apache2.service - The Apache Webserver
Loaded: loaded (/usr/lib/systemd/system/apache2.service; enabled; vendor preset: disabled)
Active: active (running) since Wed 2019-05-29 17:55:45 -04; 5s ago
Main PID: 2208 (httpd-prefork)
Status: "Processing requests..."
Tasks: 6
CGroup: /system.slice/apache2.service
├─2208 /usr/sbin/httpd-prefork -DSYSCONFIG -C PidFile /var/run/httpd.pid -C Include /etc/apache2/sysconfig.d//loadmodule.conf -C Include /etc/apache2/sysconf>
├─2214 /usr/sbin/httpd-prefork -DSYSCONFIG -C PidFile /var/run/httpd.pid -C Include /etc/apache2/sysconfig.d//loadmodule.conf -C Include /etc/apache2/sysconf>
├─2215 /usr/sbin/httpd-prefork -DSYSCONFIG -C PidFile /var/run/httpd.pid -C Include /etc/apache2/sysconfig.d//loadmodule.conf -C Include /etc/apache2/sysconf>
├─2216 /usr/sbin/httpd-prefork -DSYSCONFIG -C PidFile /var/run/httpd.pid -C Include /etc/apache2/sysconfig.d//loadmodule.conf -C Include /etc/apache2/sysconf>
├─2217 /usr/sbin/httpd-prefork -DSYSCONFIG -C PidFile /var/run/httpd.pid -C Include /etc/apache2/sysconfig.d//loadmodule.conf -C Include /etc/apache2/sysconf>
└─2218 /usr/sbin/httpd-prefork -DSYSCONFIG -C PidFile /var/run/httpd.pid -C Include /etc/apache2/sysconfig.d//loadmodule.conf -C Include /etc/apache2/sysconf>

May 29 17:55:44 linux-wvvv systemd[1]: Starting The Apache Webserver...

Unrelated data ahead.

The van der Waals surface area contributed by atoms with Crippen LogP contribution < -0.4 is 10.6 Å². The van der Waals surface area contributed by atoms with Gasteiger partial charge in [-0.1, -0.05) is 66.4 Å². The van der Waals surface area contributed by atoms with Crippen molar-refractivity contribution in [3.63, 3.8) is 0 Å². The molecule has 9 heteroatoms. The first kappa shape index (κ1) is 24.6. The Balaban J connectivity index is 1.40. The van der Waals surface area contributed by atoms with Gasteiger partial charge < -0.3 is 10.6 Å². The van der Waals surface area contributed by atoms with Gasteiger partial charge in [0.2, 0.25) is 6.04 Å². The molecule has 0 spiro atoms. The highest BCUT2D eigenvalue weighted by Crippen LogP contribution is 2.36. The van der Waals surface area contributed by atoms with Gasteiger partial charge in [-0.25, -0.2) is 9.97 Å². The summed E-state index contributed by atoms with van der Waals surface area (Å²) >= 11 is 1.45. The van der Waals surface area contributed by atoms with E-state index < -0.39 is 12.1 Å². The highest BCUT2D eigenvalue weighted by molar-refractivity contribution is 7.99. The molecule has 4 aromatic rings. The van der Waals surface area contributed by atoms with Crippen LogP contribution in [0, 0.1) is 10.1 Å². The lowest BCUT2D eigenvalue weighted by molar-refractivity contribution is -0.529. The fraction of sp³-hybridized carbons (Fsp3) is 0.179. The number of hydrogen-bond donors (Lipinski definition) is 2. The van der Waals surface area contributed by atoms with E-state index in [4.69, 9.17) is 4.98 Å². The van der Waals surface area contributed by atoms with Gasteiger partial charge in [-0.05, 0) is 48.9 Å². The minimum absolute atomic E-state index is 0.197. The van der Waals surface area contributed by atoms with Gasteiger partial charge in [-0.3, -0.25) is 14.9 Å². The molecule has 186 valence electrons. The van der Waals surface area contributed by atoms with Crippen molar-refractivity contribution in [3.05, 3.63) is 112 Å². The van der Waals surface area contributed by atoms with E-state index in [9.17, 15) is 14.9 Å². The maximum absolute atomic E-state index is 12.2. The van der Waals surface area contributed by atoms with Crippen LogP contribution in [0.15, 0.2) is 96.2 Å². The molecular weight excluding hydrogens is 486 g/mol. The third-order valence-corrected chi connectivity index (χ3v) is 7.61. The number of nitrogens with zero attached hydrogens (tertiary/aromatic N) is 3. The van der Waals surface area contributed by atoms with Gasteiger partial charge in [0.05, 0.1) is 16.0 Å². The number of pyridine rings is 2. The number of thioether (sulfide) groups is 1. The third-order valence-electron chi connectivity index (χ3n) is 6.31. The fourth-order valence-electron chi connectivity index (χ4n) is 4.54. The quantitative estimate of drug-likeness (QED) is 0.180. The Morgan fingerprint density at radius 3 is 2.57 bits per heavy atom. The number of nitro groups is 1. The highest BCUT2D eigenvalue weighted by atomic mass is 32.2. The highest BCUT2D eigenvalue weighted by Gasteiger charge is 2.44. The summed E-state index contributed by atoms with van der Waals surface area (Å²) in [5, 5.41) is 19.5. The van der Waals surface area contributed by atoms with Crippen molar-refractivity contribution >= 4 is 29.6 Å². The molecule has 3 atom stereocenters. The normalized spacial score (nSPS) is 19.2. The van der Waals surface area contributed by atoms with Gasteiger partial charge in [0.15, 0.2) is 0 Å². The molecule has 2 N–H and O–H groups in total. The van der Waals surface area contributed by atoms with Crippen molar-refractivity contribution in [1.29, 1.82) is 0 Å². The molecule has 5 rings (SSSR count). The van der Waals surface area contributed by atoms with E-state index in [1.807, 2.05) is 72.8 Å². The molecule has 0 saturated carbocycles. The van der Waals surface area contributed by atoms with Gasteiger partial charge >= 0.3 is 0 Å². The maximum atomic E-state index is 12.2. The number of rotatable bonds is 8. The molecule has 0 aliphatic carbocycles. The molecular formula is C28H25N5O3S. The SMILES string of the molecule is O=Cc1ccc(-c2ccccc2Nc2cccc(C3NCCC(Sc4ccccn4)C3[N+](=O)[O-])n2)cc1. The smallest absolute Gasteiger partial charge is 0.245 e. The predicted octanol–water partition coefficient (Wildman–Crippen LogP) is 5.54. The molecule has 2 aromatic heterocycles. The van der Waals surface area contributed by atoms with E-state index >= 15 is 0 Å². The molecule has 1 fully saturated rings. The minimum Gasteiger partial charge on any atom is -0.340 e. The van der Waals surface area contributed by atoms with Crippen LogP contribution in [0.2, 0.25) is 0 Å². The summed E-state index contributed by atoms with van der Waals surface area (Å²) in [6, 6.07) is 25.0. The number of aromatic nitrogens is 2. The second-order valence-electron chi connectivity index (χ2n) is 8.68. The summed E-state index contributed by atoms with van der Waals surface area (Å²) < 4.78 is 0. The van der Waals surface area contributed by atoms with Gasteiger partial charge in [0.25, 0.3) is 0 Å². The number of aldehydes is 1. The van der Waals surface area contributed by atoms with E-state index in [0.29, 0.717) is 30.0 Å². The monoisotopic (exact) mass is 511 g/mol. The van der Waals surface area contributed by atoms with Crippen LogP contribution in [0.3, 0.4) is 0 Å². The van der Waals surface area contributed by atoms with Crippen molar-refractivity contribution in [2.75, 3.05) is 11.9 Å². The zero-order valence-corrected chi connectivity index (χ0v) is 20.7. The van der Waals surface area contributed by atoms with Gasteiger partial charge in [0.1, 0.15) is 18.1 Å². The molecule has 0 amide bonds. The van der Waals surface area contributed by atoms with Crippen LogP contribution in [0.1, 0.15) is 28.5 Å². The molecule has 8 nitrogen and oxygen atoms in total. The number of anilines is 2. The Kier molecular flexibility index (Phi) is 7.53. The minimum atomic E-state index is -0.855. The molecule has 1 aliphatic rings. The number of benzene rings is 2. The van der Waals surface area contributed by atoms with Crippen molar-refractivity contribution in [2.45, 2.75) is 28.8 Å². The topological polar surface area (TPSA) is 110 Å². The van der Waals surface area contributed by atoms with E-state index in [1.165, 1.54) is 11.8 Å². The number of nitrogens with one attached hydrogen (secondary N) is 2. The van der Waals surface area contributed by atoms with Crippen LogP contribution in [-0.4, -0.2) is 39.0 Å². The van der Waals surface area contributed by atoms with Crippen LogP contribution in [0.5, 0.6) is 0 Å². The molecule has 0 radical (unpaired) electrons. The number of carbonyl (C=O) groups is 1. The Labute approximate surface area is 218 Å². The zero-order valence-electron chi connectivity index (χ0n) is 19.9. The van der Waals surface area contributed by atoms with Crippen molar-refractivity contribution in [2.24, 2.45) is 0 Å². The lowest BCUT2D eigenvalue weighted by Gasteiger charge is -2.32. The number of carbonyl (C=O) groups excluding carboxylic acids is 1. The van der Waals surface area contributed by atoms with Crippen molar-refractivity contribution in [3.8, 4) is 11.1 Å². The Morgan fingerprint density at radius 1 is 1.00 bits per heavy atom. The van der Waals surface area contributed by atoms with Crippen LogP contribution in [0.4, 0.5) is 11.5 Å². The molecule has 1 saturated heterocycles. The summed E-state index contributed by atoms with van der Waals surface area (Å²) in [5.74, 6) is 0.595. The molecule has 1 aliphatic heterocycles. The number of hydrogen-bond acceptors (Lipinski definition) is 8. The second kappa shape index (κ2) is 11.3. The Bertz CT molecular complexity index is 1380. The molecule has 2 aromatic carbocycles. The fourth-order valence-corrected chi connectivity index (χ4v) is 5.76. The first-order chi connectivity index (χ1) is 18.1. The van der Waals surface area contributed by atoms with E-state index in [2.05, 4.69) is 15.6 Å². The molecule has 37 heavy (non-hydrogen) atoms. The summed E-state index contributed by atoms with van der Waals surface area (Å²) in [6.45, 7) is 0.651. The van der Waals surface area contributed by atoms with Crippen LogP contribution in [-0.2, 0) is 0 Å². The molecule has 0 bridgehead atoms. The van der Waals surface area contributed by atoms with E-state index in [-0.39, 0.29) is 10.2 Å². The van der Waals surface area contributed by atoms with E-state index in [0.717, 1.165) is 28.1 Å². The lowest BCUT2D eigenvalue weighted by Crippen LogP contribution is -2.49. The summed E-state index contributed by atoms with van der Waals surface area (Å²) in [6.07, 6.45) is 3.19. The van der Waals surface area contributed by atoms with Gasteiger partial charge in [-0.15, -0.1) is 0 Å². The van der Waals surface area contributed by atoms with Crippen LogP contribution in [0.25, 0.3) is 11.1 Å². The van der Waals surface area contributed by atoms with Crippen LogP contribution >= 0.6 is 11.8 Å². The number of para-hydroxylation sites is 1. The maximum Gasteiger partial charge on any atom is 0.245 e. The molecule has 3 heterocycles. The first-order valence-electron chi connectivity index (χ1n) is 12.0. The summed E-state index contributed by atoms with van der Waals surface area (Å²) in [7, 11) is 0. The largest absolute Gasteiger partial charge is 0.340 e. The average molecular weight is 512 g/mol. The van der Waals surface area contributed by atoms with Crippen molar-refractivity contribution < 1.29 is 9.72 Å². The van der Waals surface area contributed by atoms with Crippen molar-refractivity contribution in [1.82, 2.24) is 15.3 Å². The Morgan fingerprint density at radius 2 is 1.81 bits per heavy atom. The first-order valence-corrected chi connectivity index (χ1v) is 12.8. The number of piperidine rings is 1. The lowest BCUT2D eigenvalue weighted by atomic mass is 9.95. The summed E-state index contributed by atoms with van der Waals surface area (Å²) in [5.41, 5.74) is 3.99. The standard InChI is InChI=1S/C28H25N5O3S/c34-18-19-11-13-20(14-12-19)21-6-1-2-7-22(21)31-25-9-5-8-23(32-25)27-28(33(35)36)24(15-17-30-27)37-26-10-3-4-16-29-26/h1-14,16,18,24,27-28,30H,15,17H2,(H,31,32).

May 29 17:55:45 linux-wvvv start_apache2[2208]: AH00557: httpd-prefork: apr_sockaddr_info_get() failed for linux-wvvv
May 29 17:55:45 linux-wvvv start_apache2[2208]: AH00558: httpd-prefork: Could not reliably determine the server's fully qualified domain name, using 127.0.0.1. Set the >
May 29 17:55:45 linux-wvvv systemd[1]: Started The Apache Webserver

As you can see, everything is correctly installed. But, OpenSUSE is a pretty secure distribution that comes with a built-in firewall. Then, it is necessary to set some rules in the Firewall so that Apache can run:

:~$ sudo firewall-cmd --add-port=80/tcp --permanent
success
:~$ sudo firewall-cmd --reload
success

Now Apache is working properly.

3) Install PHP

In order to run applications or dynamic websites we need a programming language that interprets it. PHP is, of these languages, the most popular in the world. This is because it is easy to develop, quite accessible and with good support. We could say that a web server can not lack PHP.